Cloning: Is It Morally Wrong? The question shakes us all to our very own souls. For humans to consider the cloning of one another forces everyone to question the very concepts of right and wrong that make them all human. This topic has been controversial since it affects moral values of human beings and other living things alike. In February 1997, scientists in Scotland announced the birth of the first cloned sheep named Dolly. This lead the future of cloning possibilities and scientists began extensive experiments on cloning and have since then cloned both plants and animals successfully. The next step was to clone actual human beings but before experiments could have been carried out, pressure started to build on the scientists because people started to doubt if cloning was ethical and morally correct(www.cloning.com). Now that the idea of humans being cloned has started sounding less like a science fiction novel and more like a genuine possibility, cloning has its cons but its pros seem to overcome them greatly.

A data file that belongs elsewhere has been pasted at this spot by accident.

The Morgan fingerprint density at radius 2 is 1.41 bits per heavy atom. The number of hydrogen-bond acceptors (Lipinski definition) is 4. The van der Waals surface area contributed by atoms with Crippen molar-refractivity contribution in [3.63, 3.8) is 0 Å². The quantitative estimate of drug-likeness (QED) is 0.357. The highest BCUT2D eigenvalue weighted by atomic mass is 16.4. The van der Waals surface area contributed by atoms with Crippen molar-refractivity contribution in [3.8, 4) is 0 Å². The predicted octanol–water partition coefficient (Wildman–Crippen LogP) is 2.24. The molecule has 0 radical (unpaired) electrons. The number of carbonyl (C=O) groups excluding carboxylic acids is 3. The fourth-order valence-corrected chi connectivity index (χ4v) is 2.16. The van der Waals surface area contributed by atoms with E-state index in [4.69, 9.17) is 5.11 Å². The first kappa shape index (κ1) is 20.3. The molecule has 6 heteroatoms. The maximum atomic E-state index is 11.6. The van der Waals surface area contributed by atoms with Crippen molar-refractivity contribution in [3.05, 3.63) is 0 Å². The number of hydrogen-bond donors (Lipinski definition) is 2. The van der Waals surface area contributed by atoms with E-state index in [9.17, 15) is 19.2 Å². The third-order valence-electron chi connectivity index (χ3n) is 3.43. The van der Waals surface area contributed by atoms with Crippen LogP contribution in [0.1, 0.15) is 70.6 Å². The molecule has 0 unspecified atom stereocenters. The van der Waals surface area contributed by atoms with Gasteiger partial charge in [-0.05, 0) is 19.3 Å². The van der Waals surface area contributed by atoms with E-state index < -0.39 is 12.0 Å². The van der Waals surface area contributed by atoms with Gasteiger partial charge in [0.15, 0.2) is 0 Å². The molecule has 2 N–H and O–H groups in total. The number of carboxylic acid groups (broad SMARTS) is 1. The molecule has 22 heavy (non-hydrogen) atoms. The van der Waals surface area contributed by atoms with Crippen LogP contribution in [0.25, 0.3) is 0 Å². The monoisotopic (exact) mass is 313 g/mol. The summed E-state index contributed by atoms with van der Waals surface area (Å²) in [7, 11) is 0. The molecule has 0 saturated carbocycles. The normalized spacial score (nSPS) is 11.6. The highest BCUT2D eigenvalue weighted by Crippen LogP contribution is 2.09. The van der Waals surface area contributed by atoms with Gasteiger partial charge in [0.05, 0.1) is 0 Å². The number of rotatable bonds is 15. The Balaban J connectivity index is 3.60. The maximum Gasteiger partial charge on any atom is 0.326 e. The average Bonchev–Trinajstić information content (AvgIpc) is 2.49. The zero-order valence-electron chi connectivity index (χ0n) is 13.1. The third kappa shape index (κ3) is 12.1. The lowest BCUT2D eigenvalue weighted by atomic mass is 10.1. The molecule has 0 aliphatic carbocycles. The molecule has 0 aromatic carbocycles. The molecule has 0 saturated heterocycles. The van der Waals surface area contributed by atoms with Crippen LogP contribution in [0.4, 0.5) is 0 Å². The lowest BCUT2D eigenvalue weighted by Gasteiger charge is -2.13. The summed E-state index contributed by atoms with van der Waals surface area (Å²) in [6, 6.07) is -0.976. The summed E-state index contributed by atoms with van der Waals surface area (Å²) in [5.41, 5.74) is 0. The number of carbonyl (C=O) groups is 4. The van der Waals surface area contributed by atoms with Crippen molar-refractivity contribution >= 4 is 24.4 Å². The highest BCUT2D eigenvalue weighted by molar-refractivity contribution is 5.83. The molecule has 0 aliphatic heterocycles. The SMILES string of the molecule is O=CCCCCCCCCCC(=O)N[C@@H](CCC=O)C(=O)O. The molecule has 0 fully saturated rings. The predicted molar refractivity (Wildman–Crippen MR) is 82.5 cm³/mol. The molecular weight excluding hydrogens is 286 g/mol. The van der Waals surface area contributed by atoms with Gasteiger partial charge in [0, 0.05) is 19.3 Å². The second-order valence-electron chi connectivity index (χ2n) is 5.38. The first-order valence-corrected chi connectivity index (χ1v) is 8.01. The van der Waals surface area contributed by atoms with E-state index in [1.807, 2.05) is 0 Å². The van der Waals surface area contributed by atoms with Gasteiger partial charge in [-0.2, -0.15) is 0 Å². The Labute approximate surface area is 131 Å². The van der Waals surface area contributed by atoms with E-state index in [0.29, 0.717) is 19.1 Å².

The cloning of any species, whether they be human or non-human, is ethically and morally wrong.
The possible physical damage that could be done if human cloning became a reality is obvious when one looks at the sheer loss of life that occurred before the birth of Dolly. Less than ten percent of the initial transfers survive to be healthy creatures. There were 277 trial implants of nuclei. Nineteen of those 277 were deemed healthy while the others were discarded. Five of those nineteen survived, but four of them died within ten days of birth of severe abnormalities. Dolly was the only one to survive (Cloning and the New Genetics, pg. 315). If those nuclei were human, "the cellular body count would look like sheer carnage" (The Clone Age, pg. 45).